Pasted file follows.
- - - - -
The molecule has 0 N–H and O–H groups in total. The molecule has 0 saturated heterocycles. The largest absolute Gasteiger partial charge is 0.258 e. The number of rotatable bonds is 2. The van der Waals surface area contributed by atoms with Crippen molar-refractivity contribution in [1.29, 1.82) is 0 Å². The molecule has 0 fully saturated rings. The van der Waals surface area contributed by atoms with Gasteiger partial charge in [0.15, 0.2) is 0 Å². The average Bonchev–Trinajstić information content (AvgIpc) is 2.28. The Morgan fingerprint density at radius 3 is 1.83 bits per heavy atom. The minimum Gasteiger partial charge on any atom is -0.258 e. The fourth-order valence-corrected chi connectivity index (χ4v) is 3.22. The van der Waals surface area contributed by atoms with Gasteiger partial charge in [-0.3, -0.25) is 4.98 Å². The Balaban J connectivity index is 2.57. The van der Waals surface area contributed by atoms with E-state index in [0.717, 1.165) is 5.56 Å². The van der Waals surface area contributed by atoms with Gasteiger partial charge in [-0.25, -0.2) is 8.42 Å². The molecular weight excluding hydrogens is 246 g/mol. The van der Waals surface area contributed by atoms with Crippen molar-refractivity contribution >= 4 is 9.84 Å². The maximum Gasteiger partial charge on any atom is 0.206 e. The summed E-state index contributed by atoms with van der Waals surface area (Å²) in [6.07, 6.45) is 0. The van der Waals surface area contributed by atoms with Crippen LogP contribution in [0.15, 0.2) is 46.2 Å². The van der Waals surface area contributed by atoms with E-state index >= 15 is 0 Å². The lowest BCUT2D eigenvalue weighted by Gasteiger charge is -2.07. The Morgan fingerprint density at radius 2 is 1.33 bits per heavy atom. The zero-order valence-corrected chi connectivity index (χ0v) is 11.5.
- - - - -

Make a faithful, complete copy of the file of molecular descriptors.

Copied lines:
The molecule has 0 N–H and O–H groups in total. The molecule has 0 saturated heterocycles. The largest absolute Gasteiger partial charge is 0.258 e. The number of rotatable bonds is 2. The van der Waals surface area contributed by atoms with Crippen molar-refractivity contribution in [1.29, 1.82) is 0 Å². The molecule has 0 fully saturated rings. The van der Waals surface area contributed by atoms with Gasteiger partial charge in [0.15, 0.2) is 0 Å². The average Bonchev–Trinajstić information content (AvgIpc) is 2.28. The Morgan fingerprint density at radius 3 is 1.83 bits per heavy atom. The minimum Gasteiger partial charge on any atom is -0.258 e. The fourth-order valence-corrected chi connectivity index (χ4v) is 3.22. The van der Waals surface area contributed by atoms with Gasteiger partial charge in [-0.3, -0.25) is 4.98 Å². The Balaban J connectivity index is 2.57. The van der Waals surface area contributed by atoms with E-state index in [0.717, 1.165) is 5.56 Å². The van der Waals surface area contributed by atoms with Gasteiger partial charge in [-0.25, -0.2) is 8.42 Å². The molecular weight excluding hydrogens is 246 g/mol. The van der Waals surface area contributed by atoms with Crippen molar-refractivity contribution >= 4 is 9.84 Å². The maximum Gasteiger partial charge on any atom is 0.206 e. The summed E-state index contributed by atoms with van der Waals surface area (Å²) in [6.07, 6.45) is 0. The van der Waals surface area contributed by atoms with Crippen LogP contribution in [0.15, 0.2) is 46.2 Å². The van der Waals surface area contributed by atoms with E-state index >= 15 is 0 Å². The lowest BCUT2D eigenvalue weighted by Gasteiger charge is -2.07. The Morgan fingerprint density at radius 2 is 1.33 bits per heavy atom. The zero-order valence-corrected chi connectivity index (χ0v) is 11.5.